When my son was very young, about 3 or 4 years old, he liked to bring me the Harbor Freight sales ad from the newspaper and sit in my lap. He would point at pictures of different tools and say their names. He could recognize compressors, table saws, drills, chainsaws, and many other tools. I figured since he knew so many tools, it was time to put him to work.
So I bought him a chainsaw.
We went out to the backyard, where I filled the gas tank, put in the oil, and started the chainsaw up for him. As you can imagine, it didn’t go well.
Are you kidding? There’s no way I or any other responsible parent would do that.
But do we actually teach mathematics in a similar way?
There are many first grade teachers out there who regularly think things like: “All my students coming in from kindergarten can write all of their numbers (symbols) and count from 1 through 20, so they’re ready for the algorithm.”
Turning them loose with the algorithm, without conceptual understanding, is the mathematical equivalent to turning a 4-year-old child loose with a chainsaw. Both have the potential to cause long-term damage. They may memorize their addition facts and demonstrate what is often called “fluency” (really just speed with correct answers), but they aren’t doing math; they are parroting. The math has been short-circuited.
On the other hand, there is a conduit that promotes understanding and helps students construct mathematics. Ernst von Glasersfeld (1991) called it “re-presentation.” He defined mental re-presentation as “the re-generation of a prior experience” (p.4). The hyphen (-) was included in the word to differentiate between “representation” and “re-presentation.” For example, if I say the word “enchilada,” we all bring up different images in our minds that are based upon our own experiences with enchiladas (for more, see my blog from February 7). Mine is a pan of enchiladas my wife makes. Yours is probably different. This mental re-generation is “re-presentation.”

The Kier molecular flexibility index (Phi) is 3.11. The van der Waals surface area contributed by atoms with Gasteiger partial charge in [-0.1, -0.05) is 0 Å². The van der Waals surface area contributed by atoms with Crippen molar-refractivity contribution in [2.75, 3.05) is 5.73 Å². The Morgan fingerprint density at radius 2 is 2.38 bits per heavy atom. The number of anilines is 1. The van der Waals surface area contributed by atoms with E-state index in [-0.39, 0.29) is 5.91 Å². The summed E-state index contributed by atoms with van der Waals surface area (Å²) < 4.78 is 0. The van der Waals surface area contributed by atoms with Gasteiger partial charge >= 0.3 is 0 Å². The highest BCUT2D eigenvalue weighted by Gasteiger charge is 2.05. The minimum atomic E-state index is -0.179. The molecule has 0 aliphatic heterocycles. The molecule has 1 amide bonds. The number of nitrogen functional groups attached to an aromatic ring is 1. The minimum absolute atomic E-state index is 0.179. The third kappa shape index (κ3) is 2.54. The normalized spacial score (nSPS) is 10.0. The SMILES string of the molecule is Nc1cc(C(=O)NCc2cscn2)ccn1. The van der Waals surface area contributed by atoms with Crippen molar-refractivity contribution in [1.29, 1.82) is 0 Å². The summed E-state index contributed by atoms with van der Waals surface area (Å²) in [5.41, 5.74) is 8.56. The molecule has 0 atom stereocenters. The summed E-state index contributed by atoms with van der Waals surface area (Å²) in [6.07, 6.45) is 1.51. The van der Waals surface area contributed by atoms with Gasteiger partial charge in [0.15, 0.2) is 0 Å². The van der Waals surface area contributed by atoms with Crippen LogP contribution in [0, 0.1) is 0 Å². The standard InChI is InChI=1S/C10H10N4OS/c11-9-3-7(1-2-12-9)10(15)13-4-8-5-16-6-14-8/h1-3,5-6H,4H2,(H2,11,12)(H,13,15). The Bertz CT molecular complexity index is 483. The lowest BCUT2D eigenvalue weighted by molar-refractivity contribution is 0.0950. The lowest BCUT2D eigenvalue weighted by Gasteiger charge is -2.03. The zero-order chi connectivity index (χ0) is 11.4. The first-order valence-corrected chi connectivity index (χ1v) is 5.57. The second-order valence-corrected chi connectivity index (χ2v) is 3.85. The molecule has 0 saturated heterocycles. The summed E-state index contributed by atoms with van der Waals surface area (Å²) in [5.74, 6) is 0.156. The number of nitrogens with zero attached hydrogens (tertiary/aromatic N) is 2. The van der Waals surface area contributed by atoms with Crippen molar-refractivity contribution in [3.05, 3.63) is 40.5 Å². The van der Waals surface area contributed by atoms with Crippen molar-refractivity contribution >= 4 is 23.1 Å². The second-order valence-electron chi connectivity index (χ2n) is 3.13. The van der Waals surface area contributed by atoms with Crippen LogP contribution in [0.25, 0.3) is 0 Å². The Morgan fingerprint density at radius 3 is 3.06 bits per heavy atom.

“Representing,” though, is an action. If you were to say some obscure word in Spanish, I could approximate a spelling of it for you (represent it in writing). I know the rules of spelling in Spanish and they are very uniform. I could even throw it into a spoken sentence. I can speak with a fairly decent Spanish accent. Would my sentence make sense? No. I could “represent” the word verbally or in writing, but without being able to “re-present,” I would make no sense of it. This act of output is “representation.” In math, it’s the same with a spoken number, written symbol, an algorithm, etc.
Students can “represent” without “re-presentation.” That is most often the short-circuit.
To truly understand the very abstract concept of number (notice I am not saying “a” number), students must be able to “re-present” connections to number words and/or symbols (for more, see my blog from June 5). They must be able to re-generate experiences that they have had with counting items or patterns, finger patterns and usage, movements, subitizing, and so on. Numerous and varied instances of “re-presenting” those experiences will help the child form an abstract understanding of a number word and avoid short-circuiting the understanding.
Comments? Questions? Leave them below. Let’s start a discussion.